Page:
• All iPhone 12 and 2020 iPad Pro models are expected to feature Face ID, the sophisticated 3D face recognition feature that Apple introduced alongside the iPhone X.
  • A new discovery suggests that Apple might be exploring new features for Face ID, which could work best on devices with bigger screens, including iPads and MacBooks.
  • Screen content encryption is a feature that would scramble content on the screen for people who might be looking at the device without authorization.
  • Visit BGR’s homepage for more stories.

From the moment I started using Face ID on the iPhone X a few years ago, I never looked back. 3D face recognition doesn’t always work, and may take a while to master, but it’s the best thing to have happened to the iPhone in years. It delivers instant, perpetual authentication, which is impressive to use not just for unlocking the phone, but also for other apps that might require password input or biometrics-based authentication.

In other words, if an app supports Face ID, I have it enabled, and logging into it is a breeze. I’ve said before that Face ID is the future of authentication for Apple devices, and the feature might soon be used on more products, not just the iPhone and iPad Pro. In fact, if there’s a product I’d want to see Face ID on, it’s the Mac.

Having your Mac or MacBook unlock the screen as you approach the desk is going to be a cool feature, and Apple could use it to offer users the same always-on authentication feature that’s available on iPhones today. The MacBook, of course, already comes with a built-in fingerprint sensor that’s blazing fast and lets you log into the Mac and other apps with ease. But built-in Face ID would be even easier to use. After all, if you’re using your laptop, you’re probably facing your laptop’s camera as well.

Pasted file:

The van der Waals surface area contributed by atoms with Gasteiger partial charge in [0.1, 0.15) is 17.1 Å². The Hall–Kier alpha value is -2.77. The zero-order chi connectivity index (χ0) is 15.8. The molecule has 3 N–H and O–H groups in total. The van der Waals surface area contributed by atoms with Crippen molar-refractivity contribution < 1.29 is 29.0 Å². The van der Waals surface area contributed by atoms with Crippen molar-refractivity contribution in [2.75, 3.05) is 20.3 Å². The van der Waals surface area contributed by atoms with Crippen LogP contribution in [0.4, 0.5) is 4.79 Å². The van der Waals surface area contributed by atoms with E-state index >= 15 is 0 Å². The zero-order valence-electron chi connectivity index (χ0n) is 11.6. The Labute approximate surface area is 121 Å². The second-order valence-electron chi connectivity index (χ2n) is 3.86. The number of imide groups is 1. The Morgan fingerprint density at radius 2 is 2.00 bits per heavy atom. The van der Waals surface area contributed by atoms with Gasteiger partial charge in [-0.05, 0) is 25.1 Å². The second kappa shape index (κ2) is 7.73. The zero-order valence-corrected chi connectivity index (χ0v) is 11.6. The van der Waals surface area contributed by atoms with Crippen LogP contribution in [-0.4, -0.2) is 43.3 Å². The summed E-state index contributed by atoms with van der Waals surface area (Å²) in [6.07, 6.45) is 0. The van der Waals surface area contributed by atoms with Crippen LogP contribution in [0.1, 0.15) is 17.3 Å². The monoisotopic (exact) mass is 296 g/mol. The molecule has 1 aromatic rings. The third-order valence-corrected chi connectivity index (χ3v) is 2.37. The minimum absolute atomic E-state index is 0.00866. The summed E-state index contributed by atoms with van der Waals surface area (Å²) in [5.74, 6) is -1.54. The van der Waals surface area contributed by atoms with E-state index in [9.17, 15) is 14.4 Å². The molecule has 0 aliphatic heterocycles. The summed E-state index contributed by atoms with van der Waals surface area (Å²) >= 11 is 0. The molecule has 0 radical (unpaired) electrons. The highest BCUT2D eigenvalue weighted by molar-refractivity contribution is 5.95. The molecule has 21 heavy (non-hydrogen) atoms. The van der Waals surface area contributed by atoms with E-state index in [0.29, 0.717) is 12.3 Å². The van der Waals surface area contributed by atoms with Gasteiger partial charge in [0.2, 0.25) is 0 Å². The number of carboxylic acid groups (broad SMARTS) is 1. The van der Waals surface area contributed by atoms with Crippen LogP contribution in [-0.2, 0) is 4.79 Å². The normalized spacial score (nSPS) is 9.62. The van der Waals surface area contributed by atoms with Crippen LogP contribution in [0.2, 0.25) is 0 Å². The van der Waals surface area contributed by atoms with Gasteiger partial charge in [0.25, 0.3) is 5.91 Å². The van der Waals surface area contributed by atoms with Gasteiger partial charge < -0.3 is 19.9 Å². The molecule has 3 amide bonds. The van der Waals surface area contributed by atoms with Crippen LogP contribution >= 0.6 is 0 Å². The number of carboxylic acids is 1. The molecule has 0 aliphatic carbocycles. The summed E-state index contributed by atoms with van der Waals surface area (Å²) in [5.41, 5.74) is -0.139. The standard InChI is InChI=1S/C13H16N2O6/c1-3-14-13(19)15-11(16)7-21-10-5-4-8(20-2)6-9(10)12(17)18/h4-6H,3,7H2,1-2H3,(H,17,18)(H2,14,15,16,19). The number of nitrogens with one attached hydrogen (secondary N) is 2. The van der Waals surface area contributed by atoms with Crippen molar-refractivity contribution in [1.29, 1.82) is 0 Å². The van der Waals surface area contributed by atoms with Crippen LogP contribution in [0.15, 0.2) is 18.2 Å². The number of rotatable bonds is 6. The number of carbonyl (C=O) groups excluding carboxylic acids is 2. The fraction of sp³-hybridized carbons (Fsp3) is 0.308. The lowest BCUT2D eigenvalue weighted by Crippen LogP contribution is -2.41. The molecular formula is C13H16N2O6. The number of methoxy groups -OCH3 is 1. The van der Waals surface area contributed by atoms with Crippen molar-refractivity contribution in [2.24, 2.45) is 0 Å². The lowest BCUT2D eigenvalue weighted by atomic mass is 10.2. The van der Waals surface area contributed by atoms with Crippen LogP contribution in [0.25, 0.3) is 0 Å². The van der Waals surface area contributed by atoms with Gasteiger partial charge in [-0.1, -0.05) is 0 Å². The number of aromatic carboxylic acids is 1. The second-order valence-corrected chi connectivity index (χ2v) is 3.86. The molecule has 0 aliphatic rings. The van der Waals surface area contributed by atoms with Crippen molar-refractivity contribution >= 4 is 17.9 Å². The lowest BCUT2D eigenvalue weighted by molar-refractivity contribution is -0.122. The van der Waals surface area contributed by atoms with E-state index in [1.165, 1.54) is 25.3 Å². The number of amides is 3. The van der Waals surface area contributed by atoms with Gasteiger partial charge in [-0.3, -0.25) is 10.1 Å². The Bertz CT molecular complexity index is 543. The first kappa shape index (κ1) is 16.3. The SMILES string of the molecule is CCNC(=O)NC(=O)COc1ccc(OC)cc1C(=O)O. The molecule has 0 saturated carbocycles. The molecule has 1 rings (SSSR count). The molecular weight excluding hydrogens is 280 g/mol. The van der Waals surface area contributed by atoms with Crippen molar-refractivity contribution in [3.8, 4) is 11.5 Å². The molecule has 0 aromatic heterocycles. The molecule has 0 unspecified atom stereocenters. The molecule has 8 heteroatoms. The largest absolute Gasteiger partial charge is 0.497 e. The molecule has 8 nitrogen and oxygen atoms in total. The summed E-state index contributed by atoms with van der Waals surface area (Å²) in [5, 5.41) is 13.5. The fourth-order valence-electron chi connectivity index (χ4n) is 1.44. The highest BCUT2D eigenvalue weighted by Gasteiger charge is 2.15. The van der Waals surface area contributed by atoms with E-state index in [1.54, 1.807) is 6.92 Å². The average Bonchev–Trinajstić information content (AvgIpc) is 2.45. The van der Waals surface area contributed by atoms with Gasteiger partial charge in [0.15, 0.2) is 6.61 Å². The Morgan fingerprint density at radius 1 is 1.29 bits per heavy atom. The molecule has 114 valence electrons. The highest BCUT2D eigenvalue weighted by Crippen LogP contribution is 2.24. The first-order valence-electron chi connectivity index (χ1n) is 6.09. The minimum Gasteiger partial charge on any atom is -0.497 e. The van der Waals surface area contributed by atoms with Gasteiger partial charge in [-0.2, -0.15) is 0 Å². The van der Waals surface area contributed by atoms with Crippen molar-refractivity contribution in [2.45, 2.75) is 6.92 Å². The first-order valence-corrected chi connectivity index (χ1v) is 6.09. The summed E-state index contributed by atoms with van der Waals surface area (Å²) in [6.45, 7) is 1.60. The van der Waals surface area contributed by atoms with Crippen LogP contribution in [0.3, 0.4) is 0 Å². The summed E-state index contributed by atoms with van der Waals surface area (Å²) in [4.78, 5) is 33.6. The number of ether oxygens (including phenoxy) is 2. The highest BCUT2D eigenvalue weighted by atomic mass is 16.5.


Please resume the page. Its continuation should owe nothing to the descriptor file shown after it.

There’s no indication that the MacBook will get Face ID anytime soon in current rumors. Apple is expected to release brand new MacBooks this year, including devices running on A-series chips, but a MacBook makeover isn’t expected until 2021. And even so, we have no idea whether Face ID will be on board.

Image Source: Apple via USPTO

But Apple is at least considering adding Face ID cameras to the Mac. Better said, the tech described in a 2019 patent titled Gaze-dependent display encryption (via PhoneArena) makes it clear that a MacBook with Face ID would be required for this to work. The patent details technology that would make it impossible for others to read the contents of your screen as you’re using the device in public:

Portable electronic devices such as laptop computers, cellular telephones, and tablet computers are often provided with displays for displaying visual information. These portable devices are often used to view content that is private, confidential, or even classified. However, when these devices are used in public spaces such as cafes, trains, buses, airplanes, airports, or the like, there is a risk that the private, confidential or classified information could be viewed by an unwanted observer looking at the user’s display.

The screen areas that other people would be glancing at as you’re working would be encrypted like so:

Image Source: Apple via USPTO

The text would be scrambled in those areas where others are gazing, but you’ll be able to work normally. This type of technology applies best to a MacBook or iPad, both of which have large screens. But there’s no reason not to have it on board of the iPhone as well. The following image clearly makes a case for having this Face ID feature enabled on MacBooks:

Image Source: Apple via USPTO

And yes, you’d need proper 3D face recognition support on a computer to authenticate the user or users allowed to glance at the screen. Face ID already protects certain content on the iPhone screen from being displayed to strangers. Other people can’t read your notifications thanks to Face ID, even if you leave the iPhone or iPad sitting on a table — although the screen has to be locked for the feature to work.

As with other Apple patents, just because Apple has been studying this new privacy and security innovation, there’s no guarantee we’ll see it on the iPhone 12, 2020 iPad Pro, or any of the upcoming MacBook Air and Pro models. But all iPhone 12 models and new iPad Pros will ship with Face ID cameras, just like their predecessors. Not to mention that user privacy and security is a feature Apple often advertises when talking about its new products.

Chris Smith started writing about gadgets as a hobby, and before he knew it he was sharing his views on tech stuff with readers around the world. Whenever he's not writing about gadgets he miserably fails to stay away from them, although he desperately tries. But that's not necessarily a bad thing.